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Legal pot is on the way

Friday, Nov 9, 2018

* Fox Chicago

Governor-elect JB Pritzker said Wednesday he wants to legalize recreational marijuana in Illinois almost immediately after being sworn in next year.

“That’s something we can work on nearly right away,” Pritzker told FOX 32’s Mike Flannery.

He also said he will look at vacating arrest records for those who have been convicted of crimes involving marijuana.
photo

“I definitely want to look at all those arrest records. If we’re going to legalize recreational marijuana, then we shouldn’t have all the, what I think are, challenges in our criminal justice system, you know, still existing, people sitting in prison for things that are currently legal,” Pritzker said.

* Tribune

Sponsors plan to introduce a new legalization bill in January, and hope to get it passed before the session ends in May. The proposed measure would allow the commercial sale and regulation of marijuana, similar to alcohol, for adults 21 and over. There would probably be a six-month waiting period for officials to draw up rules before issuing licenses for growing and selling it. Sponsors say existing medical marijuana companies would likely get the first crack at sales.

Until the legislature convenes, sponsors say they’ll continue to meet with stakeholders, including Pritzker, to revise final details on a wide range of issues; among the most important is the rate at which the drug will be taxed.

State Rep. Kelly Cassidy and state Sen. Heather Steans, both Democrats from Chicago, would not specify what the rate will be, saying they will negotiate with Pritzker and others to craft legislation that will pass. But they cautioned against setting the tax rate too high, because that would hinder one of the main goals: to cut out the black market and related violent crime. […]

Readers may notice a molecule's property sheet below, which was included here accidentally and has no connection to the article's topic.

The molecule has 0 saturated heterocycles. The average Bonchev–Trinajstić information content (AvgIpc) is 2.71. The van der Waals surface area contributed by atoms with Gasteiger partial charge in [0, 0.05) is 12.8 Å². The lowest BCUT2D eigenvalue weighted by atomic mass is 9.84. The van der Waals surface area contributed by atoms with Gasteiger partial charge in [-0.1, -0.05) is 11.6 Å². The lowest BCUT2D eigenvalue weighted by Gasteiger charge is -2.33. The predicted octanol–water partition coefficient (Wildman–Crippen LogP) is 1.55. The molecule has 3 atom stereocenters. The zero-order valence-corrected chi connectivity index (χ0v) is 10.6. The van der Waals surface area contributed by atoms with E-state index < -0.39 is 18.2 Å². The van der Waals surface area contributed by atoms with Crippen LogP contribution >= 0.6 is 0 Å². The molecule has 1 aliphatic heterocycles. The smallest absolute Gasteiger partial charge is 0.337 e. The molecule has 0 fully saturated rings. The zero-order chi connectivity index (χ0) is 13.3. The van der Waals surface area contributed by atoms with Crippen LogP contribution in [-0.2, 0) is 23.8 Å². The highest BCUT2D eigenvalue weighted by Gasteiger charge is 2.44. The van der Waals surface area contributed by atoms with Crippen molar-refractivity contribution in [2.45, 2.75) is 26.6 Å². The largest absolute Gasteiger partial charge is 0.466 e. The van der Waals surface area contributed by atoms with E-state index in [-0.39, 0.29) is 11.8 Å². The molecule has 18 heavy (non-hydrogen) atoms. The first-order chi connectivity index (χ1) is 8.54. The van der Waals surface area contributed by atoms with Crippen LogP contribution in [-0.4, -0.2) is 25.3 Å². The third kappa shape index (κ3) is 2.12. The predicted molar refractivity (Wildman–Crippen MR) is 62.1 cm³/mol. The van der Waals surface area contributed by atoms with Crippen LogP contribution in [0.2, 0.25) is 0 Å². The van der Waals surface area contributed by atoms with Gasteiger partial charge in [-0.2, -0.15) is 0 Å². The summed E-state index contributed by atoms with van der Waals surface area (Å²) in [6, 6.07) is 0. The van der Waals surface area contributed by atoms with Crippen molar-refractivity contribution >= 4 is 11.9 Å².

House Republican leader Jim Durkin said lawmakers should stop their rush toward legalization.

“I will never support legalization,” he said. “I don’t like how quickly we are moving. Illinois should not be part of this lab experiment. I see no societal value.”

* New study

This report by the Illinois Economic Policy Institute (ILEPI) and the Project for Middle Class Renewal at the University of Illinois at Urbana-Champaign finds that high taxpayer costs for law enforcement and cannabis-related incarceration would be reduced by legalizing recreational marijuana. In total, Illinois taxpayers would save $18.4 million annually in reduced incarceration costs, law enforcement spending, and legal fees from marijuana legalization. This revenue could be redirected to solve other crimes– such as homicides, robberies, and assaults.

The economy would also grow if Illinois were to legalize recreational marijuana. If marijuana were legalized, regulated, and taxed in Illinois, an estimated $1.6 billion would be sold in the state, in part due to regional tourism. At a 26.25 percent state excise tax on retail marijuana in addition to the 6.25 percent general sales tax, Illinois would: